At its Monday night meeting Cranbrook City Council that a significant portion of Moir Park, when it is reclaimed be designed and constructed as an off leash dog park.
The area will include a dog exercise area and amenities that will be planned in consultation with local veterinarians and dog owners.
Moir Park, not to be confused with Moir Centennial Athletic Park where baseball, soccer and football fields are located, is a gravel pit that will soon be exhausted. It is located beside the City's public works yard on Cobham Avenue.
No estimation of when exactly gravel extraction will cease at the location was available Monday night but a report from the City's engineering department is forthcoming and will contain that information, as well as exactly how much land is available.
Will Pearce, Chief Administrative Officer with the City, said the size of the dog park would not be less than a soccer field.
Coun. Dianna Scott, chair of the Health and Wellness committee, said she is happy to see the off leash dog park go forward. She said it's been something a lot of people have been asking for, particularly people who have moved to Cranbrook from cities with off leash areas.
A new fee schedule for dog licensing was also approved by Council in conjunction with the decision to go ahead with the off leash dog park. Currently, dog license fees generate approximately $18,000 per year and issues about 1,900 dog licenses.
Fees for licensing are $30 for female and male dogs ($55 after Feb. 28) and $8 for spayed and neutered dogs ($33 after Feb. 28). In 2012 the license fee for spayed and neutered dogs will rise to $10 ($35 after Feb. 28), in 2013 it will be $35 for female and male dogs ($60 after Feb. 28) and $12 for spayed and neutered dogs ($37 after Feb. 28) and in 2014 the license fees will go up to $15 for spayed and neutered dogs ($40 after Feb. 28).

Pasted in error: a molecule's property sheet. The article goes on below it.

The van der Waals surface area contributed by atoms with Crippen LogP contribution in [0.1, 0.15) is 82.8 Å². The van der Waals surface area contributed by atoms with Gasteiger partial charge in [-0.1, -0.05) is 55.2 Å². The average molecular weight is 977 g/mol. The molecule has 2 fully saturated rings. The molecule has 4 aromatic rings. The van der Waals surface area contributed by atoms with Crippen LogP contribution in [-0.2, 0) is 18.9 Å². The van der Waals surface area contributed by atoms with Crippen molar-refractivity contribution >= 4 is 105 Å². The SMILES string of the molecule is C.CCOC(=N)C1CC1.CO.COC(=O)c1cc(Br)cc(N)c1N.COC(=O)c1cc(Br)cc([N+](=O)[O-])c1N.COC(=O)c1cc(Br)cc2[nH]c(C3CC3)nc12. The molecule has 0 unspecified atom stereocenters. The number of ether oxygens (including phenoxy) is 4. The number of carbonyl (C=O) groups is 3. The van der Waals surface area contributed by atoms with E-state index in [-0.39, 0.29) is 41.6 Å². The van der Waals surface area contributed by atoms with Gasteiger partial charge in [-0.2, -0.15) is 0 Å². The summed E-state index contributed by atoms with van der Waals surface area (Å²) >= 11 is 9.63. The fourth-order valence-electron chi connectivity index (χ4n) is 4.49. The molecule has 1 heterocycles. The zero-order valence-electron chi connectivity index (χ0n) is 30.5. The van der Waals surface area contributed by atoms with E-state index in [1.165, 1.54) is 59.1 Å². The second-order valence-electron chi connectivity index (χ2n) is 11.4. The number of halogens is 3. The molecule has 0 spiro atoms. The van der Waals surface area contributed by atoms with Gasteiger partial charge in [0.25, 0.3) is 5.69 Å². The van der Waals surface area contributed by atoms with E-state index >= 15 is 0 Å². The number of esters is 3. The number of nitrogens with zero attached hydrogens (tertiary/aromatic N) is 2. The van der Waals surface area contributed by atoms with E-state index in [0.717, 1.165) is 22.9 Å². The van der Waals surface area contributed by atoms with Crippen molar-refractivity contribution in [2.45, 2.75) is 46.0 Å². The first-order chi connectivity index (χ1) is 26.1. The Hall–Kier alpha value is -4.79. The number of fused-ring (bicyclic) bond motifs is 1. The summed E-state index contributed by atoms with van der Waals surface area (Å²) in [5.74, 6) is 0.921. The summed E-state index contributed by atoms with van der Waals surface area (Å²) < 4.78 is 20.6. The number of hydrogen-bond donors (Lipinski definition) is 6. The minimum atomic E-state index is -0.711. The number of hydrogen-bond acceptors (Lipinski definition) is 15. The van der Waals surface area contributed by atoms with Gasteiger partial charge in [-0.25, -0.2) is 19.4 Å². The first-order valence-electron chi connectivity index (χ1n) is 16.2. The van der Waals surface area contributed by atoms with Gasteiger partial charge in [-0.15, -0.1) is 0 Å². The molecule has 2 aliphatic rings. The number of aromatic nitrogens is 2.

Council also directed administration to allocate $5,000 annually to public education on responsible pet ownership, including the responsibility to license dogs, to be managed by corporate communications.
Lastly, Deb Girvin, bylaw officer, will bring forward a proposal in the first quarter of 2011 for Council's consideration to restructure Animal Control, which is budgeted at $98, 170 and deals primarily with dogs at large and other dog or cat complaints. The intent of the restructuring is to improve service, improve the City's operating relationship with the SPCA, increase bylaw enforcement in areas such as parking control in residential areas and improve revenues through increased enforcement activity.